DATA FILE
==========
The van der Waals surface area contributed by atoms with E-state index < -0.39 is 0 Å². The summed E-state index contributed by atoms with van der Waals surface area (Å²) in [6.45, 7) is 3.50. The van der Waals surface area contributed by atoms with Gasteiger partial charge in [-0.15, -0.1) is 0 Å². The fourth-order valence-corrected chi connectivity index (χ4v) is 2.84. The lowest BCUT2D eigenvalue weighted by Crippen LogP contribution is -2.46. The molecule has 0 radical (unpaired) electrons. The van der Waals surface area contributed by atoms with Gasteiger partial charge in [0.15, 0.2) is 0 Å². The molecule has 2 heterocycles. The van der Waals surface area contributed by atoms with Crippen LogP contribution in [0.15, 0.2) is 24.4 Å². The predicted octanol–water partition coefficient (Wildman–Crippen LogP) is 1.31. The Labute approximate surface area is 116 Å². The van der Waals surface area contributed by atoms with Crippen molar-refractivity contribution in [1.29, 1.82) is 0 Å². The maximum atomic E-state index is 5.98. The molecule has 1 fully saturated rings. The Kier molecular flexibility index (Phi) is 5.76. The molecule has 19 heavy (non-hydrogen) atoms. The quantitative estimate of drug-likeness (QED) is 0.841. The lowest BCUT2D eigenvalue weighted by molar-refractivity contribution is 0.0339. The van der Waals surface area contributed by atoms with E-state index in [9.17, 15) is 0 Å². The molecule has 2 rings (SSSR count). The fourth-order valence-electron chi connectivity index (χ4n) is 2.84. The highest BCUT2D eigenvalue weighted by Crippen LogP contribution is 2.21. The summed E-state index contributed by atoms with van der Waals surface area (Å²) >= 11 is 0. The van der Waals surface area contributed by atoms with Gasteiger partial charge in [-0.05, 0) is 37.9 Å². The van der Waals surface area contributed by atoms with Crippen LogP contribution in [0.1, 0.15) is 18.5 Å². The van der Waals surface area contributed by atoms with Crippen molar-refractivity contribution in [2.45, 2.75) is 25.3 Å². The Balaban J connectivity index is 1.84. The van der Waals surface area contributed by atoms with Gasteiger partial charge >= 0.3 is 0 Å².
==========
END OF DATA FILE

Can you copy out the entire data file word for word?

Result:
The van der Waals surface area contributed by atoms with E-state index < -0.39 is 0 Å². The summed E-state index contributed by atoms with van der Waals surface area (Å²) in [6.45, 7) is 3.50. The van der Waals surface area contributed by atoms with Gasteiger partial charge in [-0.15, -0.1) is 0 Å². The fourth-order valence-corrected chi connectivity index (χ4v) is 2.84. The lowest BCUT2D eigenvalue weighted by Crippen LogP contribution is -2.46. The molecule has 0 radical (unpaired) electrons. The van der Waals surface area contributed by atoms with Gasteiger partial charge in [0.15, 0.2) is 0 Å². The molecule has 2 heterocycles. The van der Waals surface area contributed by atoms with Crippen LogP contribution in [0.15, 0.2) is 24.4 Å². The predicted octanol–water partition coefficient (Wildman–Crippen LogP) is 1.31. The Labute approximate surface area is 116 Å². The van der Waals surface area contributed by atoms with Crippen molar-refractivity contribution in [1.29, 1.82) is 0 Å². The maximum atomic E-state index is 5.98. The molecule has 1 fully saturated rings. The Kier molecular flexibility index (Phi) is 5.76. The molecule has 19 heavy (non-hydrogen) atoms. The quantitative estimate of drug-likeness (QED) is 0.841. The lowest BCUT2D eigenvalue weighted by molar-refractivity contribution is 0.0339. The van der Waals surface area contributed by atoms with E-state index in [9.17, 15) is 0 Å². The molecule has 2 rings (SSSR count). The fourth-order valence-electron chi connectivity index (χ4n) is 2.84. The highest BCUT2D eigenvalue weighted by Crippen LogP contribution is 2.21. The summed E-state index contributed by atoms with van der Waals surface area (Å²) >= 11 is 0. The van der Waals surface area contributed by atoms with Gasteiger partial charge in [-0.05, 0) is 37.9 Å². The van der Waals surface area contributed by atoms with Crippen LogP contribution in [0.1, 0.15) is 18.5 Å². The van der Waals surface area contributed by atoms with Crippen molar-refractivity contribution in [2.45, 2.75) is 25.3 Å². The Balaban J connectivity index is 1.84. The van der Waals surface area contributed by atoms with Gasteiger partial charge >= 0.3 is 0 Å².